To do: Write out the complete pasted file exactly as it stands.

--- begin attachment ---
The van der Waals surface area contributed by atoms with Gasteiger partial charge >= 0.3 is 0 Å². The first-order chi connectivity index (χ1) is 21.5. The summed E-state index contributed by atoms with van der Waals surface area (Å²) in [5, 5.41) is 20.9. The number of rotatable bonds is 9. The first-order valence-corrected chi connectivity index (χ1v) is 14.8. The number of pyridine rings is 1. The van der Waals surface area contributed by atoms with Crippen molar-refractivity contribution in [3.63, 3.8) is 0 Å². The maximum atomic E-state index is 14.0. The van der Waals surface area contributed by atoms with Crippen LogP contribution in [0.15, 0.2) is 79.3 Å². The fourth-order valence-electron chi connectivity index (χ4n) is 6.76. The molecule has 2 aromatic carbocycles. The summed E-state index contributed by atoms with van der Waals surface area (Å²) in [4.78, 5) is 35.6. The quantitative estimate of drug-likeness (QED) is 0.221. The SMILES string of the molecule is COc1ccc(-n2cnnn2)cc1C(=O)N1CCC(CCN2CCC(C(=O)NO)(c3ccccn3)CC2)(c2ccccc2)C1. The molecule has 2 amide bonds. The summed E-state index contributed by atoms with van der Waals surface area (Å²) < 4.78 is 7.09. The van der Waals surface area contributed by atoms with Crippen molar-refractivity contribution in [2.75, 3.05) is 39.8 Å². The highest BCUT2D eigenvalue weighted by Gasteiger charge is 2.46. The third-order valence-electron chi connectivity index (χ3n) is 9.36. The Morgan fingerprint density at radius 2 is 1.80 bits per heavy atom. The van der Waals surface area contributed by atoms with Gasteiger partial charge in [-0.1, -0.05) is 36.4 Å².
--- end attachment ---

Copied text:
The van der Waals surface area contributed by atoms with Gasteiger partial charge >= 0.3 is 0 Å². The first-order chi connectivity index (χ1) is 21.5. The summed E-state index contributed by atoms with van der Waals surface area (Å²) in [5, 5.41) is 20.9. The number of rotatable bonds is 9. The first-order valence-corrected chi connectivity index (χ1v) is 14.8. The number of pyridine rings is 1. The van der Waals surface area contributed by atoms with Crippen molar-refractivity contribution in [3.63, 3.8) is 0 Å². The maximum atomic E-state index is 14.0. The van der Waals surface area contributed by atoms with Crippen LogP contribution in [0.15, 0.2) is 79.3 Å². The fourth-order valence-electron chi connectivity index (χ4n) is 6.76. The molecule has 2 aromatic carbocycles. The summed E-state index contributed by atoms with van der Waals surface area (Å²) in [4.78, 5) is 35.6. The quantitative estimate of drug-likeness (QED) is 0.221. The SMILES string of the molecule is COc1ccc(-n2cnnn2)cc1C(=O)N1CCC(CCN2CCC(C(=O)NO)(c3ccccn3)CC2)(c2ccccc2)C1. The molecule has 2 amide bonds. The summed E-state index contributed by atoms with van der Waals surface area (Å²) < 4.78 is 7.09. The van der Waals surface area contributed by atoms with Crippen molar-refractivity contribution in [2.75, 3.05) is 39.8 Å². The highest BCUT2D eigenvalue weighted by Gasteiger charge is 2.46. The third-order valence-electron chi connectivity index (χ3n) is 9.36. The Morgan fingerprint density at radius 2 is 1.80 bits per heavy atom. The van der Waals surface area contributed by atoms with Gasteiger partial charge in [-0.1, -0.05) is 36.4 Å².